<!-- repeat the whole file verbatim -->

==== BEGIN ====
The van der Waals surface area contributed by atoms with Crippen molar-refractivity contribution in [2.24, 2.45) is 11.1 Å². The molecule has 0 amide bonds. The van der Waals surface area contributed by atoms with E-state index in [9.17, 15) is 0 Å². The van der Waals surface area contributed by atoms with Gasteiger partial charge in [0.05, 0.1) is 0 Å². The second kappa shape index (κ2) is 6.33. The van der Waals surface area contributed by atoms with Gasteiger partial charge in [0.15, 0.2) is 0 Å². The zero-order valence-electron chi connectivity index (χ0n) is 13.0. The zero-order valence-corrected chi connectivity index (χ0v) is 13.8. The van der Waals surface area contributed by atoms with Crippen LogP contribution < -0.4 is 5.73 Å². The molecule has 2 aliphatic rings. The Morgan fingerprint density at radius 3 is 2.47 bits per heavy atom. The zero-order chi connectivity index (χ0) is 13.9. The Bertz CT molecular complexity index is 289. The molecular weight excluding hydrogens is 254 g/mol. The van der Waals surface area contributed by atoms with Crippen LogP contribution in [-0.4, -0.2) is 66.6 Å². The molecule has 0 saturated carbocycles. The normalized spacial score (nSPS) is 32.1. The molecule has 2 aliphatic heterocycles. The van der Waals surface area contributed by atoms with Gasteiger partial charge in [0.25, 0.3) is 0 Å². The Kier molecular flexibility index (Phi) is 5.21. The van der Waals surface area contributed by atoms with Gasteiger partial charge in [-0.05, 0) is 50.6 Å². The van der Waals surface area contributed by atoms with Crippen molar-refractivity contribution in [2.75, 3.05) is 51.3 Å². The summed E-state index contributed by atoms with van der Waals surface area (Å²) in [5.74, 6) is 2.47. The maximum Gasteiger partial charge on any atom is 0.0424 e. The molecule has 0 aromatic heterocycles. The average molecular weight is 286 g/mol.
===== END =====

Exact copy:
The van der Waals surface area contributed by atoms with Crippen molar-refractivity contribution in [2.24, 2.45) is 11.1 Å². The molecule has 0 amide bonds. The van der Waals surface area contributed by atoms with E-state index in [9.17, 15) is 0 Å². The van der Waals surface area contributed by atoms with Gasteiger partial charge in [0.05, 0.1) is 0 Å². The second kappa shape index (κ2) is 6.33. The van der Waals surface area contributed by atoms with Gasteiger partial charge in [0.15, 0.2) is 0 Å². The zero-order valence-electron chi connectivity index (χ0n) is 13.0. The zero-order valence-corrected chi connectivity index (χ0v) is 13.8. The van der Waals surface area contributed by atoms with Crippen LogP contribution < -0.4 is 5.73 Å². The molecule has 2 aliphatic rings. The Morgan fingerprint density at radius 3 is 2.47 bits per heavy atom. The zero-order chi connectivity index (χ0) is 13.9. The Bertz CT molecular complexity index is 289. The molecular weight excluding hydrogens is 254 g/mol. The van der Waals surface area contributed by atoms with Crippen LogP contribution in [-0.4, -0.2) is 66.6 Å². The molecule has 0 saturated carbocycles. The normalized spacial score (nSPS) is 32.1. The molecule has 2 aliphatic heterocycles. The van der Waals surface area contributed by atoms with Gasteiger partial charge in [0.25, 0.3) is 0 Å². The Kier molecular flexibility index (Phi) is 5.21. The van der Waals surface area contributed by atoms with Gasteiger partial charge in [-0.05, 0) is 50.6 Å². The van der Waals surface area contributed by atoms with Crippen molar-refractivity contribution in [2.75, 3.05) is 51.3 Å². The summed E-state index contributed by atoms with van der Waals surface area (Å²) in [5.74, 6) is 2.47. The maximum Gasteiger partial charge on any atom is 0.0424 e. The molecule has 0 aromatic heterocycles. The average molecular weight is 286 g/mol.